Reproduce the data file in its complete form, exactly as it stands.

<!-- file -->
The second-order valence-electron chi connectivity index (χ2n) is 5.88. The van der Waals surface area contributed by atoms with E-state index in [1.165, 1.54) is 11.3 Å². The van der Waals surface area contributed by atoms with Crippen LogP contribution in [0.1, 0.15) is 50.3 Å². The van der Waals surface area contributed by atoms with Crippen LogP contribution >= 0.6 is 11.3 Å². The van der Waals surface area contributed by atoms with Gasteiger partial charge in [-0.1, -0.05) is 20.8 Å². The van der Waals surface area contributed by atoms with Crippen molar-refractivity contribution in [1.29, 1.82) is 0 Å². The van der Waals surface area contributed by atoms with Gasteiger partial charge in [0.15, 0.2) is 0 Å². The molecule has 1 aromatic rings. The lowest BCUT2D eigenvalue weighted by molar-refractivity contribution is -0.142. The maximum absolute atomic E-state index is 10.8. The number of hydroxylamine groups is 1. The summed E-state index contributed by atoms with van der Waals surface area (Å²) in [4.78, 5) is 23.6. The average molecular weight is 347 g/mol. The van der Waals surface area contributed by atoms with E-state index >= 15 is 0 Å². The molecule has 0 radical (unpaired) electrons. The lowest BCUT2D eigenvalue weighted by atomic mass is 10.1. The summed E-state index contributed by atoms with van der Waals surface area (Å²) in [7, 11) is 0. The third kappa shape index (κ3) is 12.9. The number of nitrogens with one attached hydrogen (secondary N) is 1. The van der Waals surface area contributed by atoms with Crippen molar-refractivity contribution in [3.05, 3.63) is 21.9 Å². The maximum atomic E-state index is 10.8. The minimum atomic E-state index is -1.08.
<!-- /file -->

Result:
The second-order valence-electron chi connectivity index (χ2n) is 5.88. The van der Waals surface area contributed by atoms with E-state index in [1.165, 1.54) is 11.3 Å². The van der Waals surface area contributed by atoms with Crippen LogP contribution in [0.1, 0.15) is 50.3 Å². The van der Waals surface area contributed by atoms with Crippen LogP contribution >= 0.6 is 11.3 Å². The van der Waals surface area contributed by atoms with Gasteiger partial charge in [-0.1, -0.05) is 20.8 Å². The van der Waals surface area contributed by atoms with Crippen molar-refractivity contribution in [1.29, 1.82) is 0 Å². The van der Waals surface area contributed by atoms with Gasteiger partial charge in [0.15, 0.2) is 0 Å². The molecule has 1 aromatic rings. The lowest BCUT2D eigenvalue weighted by molar-refractivity contribution is -0.142. The maximum absolute atomic E-state index is 10.8. The number of hydroxylamine groups is 1. The summed E-state index contributed by atoms with van der Waals surface area (Å²) in [4.78, 5) is 23.6. The average molecular weight is 347 g/mol. The van der Waals surface area contributed by atoms with E-state index >= 15 is 0 Å². The molecule has 0 radical (unpaired) electrons. The lowest BCUT2D eigenvalue weighted by atomic mass is 10.1. The summed E-state index contributed by atoms with van der Waals surface area (Å²) in [7, 11) is 0. The third kappa shape index (κ3) is 12.9. The number of nitrogens with one attached hydrogen (secondary N) is 1. The van der Waals surface area contributed by atoms with Crippen molar-refractivity contribution in [3.05, 3.63) is 21.9 Å². The maximum atomic E-state index is 10.8. The minimum atomic E-state index is -1.08.